From the moment Costa Rica defeated Italy 71 days ago to send England out of the World Cup finals, the visit of Norway loomed large in the minds of the Football Association as one of those friendly internationals that could turn into anything but a friendly occasion.
The pitfalls were obvious at the time: a nondescript opponent, swathes of empty red seats, a disgruntled mood among those who had come and an England team lacking the dynamism to restore even a little faith. If that World Cup qualifying defeat in Oslo in 1981 was, to quote the late great Norwegian commentator Bjorge Lillelien, one hell of a beating, then imagine what a flat performance this time around will do for Hodgson.
And so it came to pass that Hodgson was forced to select a 22-man squad today that will have done little to enthuse a dubious home audience that the future for England post-golden generation is one that promises to glow brightly.
Hodgson knew that this initial post-Brazil examination, before the more serious test against Switzerland in Basel a week on Monday, the first Euro 2016 qualifier, would be a slog. He accepted with the usual good grace that he would be on the back foot again following the World Cup group-stage exit, but he probably did not think that he would have to contend with injuries to 12 players under his consideration.
Some of the injured, like Michael Carrick and Andy Carroll, were not in his World Cup squad despite being available then; while others, such as Ross Barkley, Adam Lallana, Luke Shaw and Theo Walcott, are much more fundamental to Hodgson’s plans. Either way, it feels that there are squads that come around every couple of years when an England manager is forced to eke out his resources that little bit more – and this was one of them.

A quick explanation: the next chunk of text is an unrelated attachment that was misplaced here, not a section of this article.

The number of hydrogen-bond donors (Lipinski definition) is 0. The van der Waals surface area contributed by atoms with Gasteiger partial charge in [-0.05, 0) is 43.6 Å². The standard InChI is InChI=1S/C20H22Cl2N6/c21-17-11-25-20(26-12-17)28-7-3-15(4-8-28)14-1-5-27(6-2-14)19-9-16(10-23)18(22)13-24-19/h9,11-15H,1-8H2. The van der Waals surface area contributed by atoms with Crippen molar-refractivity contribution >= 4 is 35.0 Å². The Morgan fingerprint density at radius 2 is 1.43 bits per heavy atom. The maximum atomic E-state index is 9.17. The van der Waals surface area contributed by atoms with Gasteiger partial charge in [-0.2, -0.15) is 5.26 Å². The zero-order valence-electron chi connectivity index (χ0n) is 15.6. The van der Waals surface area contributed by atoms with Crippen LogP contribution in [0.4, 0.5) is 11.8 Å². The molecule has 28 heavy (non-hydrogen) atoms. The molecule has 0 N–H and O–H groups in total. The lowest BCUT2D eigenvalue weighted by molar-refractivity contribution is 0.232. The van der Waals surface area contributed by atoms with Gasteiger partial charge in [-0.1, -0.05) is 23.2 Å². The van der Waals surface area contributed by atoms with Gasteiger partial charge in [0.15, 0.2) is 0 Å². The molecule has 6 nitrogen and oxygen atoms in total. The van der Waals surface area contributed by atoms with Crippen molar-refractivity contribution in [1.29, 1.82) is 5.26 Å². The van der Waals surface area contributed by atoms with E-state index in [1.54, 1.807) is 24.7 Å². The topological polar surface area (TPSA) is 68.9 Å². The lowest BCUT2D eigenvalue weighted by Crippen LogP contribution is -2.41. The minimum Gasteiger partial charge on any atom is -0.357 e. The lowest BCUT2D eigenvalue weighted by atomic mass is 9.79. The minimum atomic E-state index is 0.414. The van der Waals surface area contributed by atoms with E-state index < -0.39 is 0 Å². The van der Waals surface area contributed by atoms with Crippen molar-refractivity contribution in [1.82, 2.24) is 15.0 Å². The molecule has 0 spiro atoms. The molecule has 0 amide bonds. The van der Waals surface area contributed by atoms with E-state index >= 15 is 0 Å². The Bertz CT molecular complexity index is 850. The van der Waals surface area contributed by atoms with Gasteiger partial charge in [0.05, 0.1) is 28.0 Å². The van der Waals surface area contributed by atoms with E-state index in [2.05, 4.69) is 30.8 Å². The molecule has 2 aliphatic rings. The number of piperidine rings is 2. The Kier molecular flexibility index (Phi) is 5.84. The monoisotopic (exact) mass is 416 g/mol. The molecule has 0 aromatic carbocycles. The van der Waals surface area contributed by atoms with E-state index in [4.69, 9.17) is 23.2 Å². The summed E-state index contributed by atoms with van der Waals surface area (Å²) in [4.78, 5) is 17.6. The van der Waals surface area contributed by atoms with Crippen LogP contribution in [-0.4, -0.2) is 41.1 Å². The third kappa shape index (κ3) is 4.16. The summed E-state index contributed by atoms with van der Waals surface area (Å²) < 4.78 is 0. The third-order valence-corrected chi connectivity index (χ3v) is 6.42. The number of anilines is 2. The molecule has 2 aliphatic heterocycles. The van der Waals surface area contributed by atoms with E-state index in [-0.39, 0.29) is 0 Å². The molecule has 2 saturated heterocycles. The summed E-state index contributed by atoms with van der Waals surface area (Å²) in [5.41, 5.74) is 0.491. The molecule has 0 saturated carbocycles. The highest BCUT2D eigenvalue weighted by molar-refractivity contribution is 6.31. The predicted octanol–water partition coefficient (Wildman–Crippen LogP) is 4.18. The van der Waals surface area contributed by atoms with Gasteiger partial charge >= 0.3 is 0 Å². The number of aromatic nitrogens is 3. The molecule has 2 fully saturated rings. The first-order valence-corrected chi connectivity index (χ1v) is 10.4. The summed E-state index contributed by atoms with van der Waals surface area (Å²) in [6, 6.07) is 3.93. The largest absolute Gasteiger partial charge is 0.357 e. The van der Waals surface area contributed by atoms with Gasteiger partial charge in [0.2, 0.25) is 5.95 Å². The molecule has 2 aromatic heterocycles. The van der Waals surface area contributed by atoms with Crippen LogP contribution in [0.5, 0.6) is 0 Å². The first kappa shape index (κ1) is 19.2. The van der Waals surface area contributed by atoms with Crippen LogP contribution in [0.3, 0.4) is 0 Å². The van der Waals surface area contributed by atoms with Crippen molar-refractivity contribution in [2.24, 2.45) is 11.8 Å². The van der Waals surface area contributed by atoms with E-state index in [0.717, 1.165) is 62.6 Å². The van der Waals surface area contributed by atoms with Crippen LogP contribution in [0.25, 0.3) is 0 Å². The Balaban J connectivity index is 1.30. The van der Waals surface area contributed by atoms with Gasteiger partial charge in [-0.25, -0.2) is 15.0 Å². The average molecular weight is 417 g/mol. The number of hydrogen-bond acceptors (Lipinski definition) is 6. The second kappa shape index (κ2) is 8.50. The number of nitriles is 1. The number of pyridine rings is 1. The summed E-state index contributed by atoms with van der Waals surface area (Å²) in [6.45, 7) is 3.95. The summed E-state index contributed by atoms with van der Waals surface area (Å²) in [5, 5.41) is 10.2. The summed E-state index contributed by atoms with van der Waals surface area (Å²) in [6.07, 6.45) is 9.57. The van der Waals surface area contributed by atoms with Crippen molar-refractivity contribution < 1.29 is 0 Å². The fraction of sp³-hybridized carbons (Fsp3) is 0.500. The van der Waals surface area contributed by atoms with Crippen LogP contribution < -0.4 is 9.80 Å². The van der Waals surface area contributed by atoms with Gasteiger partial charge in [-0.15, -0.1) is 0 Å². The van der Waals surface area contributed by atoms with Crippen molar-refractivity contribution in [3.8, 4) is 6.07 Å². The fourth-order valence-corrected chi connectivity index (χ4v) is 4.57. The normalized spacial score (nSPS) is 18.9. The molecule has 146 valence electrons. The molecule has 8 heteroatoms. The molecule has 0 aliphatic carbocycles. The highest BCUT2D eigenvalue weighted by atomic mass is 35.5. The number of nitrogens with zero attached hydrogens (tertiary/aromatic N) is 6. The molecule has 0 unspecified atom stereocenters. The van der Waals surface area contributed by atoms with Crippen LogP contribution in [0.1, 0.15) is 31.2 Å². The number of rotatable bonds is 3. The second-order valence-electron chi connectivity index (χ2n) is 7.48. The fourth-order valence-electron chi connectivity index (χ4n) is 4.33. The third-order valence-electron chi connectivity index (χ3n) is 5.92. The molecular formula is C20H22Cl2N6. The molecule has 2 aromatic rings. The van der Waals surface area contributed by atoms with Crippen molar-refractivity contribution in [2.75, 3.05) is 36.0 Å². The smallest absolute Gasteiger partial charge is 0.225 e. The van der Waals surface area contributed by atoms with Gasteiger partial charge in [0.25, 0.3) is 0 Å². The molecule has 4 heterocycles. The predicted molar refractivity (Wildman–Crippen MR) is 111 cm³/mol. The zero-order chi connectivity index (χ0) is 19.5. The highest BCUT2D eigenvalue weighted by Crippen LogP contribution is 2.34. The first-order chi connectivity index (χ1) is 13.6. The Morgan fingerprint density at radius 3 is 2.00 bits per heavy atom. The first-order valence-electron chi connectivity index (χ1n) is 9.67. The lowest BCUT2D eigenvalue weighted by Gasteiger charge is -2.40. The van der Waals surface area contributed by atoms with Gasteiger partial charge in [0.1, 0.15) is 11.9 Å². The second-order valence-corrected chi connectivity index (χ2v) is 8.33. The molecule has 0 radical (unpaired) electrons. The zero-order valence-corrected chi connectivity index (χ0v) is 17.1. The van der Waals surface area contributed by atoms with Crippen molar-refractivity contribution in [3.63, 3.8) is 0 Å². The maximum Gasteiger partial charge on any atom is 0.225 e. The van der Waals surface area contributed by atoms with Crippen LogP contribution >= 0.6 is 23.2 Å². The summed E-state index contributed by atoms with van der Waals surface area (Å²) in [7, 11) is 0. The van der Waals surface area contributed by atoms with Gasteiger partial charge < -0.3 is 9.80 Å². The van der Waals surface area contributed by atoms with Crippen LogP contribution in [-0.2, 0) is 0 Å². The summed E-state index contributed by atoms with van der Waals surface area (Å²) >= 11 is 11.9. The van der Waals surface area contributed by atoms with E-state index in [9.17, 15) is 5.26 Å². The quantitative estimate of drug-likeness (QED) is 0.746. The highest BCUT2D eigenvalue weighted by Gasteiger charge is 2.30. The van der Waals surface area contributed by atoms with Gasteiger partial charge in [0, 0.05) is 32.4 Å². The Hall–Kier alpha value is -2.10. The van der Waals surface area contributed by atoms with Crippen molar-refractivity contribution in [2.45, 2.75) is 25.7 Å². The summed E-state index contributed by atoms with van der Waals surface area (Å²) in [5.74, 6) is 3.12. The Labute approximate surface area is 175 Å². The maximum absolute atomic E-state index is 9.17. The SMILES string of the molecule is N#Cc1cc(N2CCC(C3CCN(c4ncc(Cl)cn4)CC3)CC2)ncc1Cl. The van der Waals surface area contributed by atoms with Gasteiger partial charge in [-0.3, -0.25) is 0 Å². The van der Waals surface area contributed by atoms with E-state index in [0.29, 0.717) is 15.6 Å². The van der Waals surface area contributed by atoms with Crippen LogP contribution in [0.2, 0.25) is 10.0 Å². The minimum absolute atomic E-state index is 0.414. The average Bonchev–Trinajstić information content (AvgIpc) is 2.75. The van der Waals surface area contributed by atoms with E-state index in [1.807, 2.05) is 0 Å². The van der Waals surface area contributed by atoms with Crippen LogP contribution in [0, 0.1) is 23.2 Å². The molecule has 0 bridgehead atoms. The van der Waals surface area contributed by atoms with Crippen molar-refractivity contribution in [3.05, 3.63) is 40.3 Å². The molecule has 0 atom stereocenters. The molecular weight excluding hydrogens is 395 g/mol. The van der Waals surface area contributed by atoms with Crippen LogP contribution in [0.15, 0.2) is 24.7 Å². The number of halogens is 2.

That is not simply reflected in the new names in the squad – Jack Colback, Danny Rose, Calum Chambers and Fabian Delph – but more in the lack of experience beyond Wayne Rooney, the new captain with 95 caps and way out on his own in terms of an international career. Rooney has scored 40 goals for England while the rest of the 21 men in the squad have 27 between them.
Chambers, an impressive performer for Arsenal this season, as he was at Southampton, always looked likely to be an England footballer one day, just not so soon. He has, in Hodgson’s words, “bypassed” the Under-21s, which shows what three consecutive starts in the first team of a top four Premier League club can do for your career. Colback, Rose and Delph have all enjoyed solid starts to the season but the unavoidable feeling is that they have earned their call-ups by default.
At this time of year, the FA’s player resources are stretched to their very limits with two Under-21s European Championship qualifiers and an Under-20s game at Telford in international week – as well as the seniors. The respective squads of Gareth Southgate and Aidy Boothroyd feature some interesting names but those among them who are playing first-team football, with a few exceptions, tend to be doing so outside the Premier League.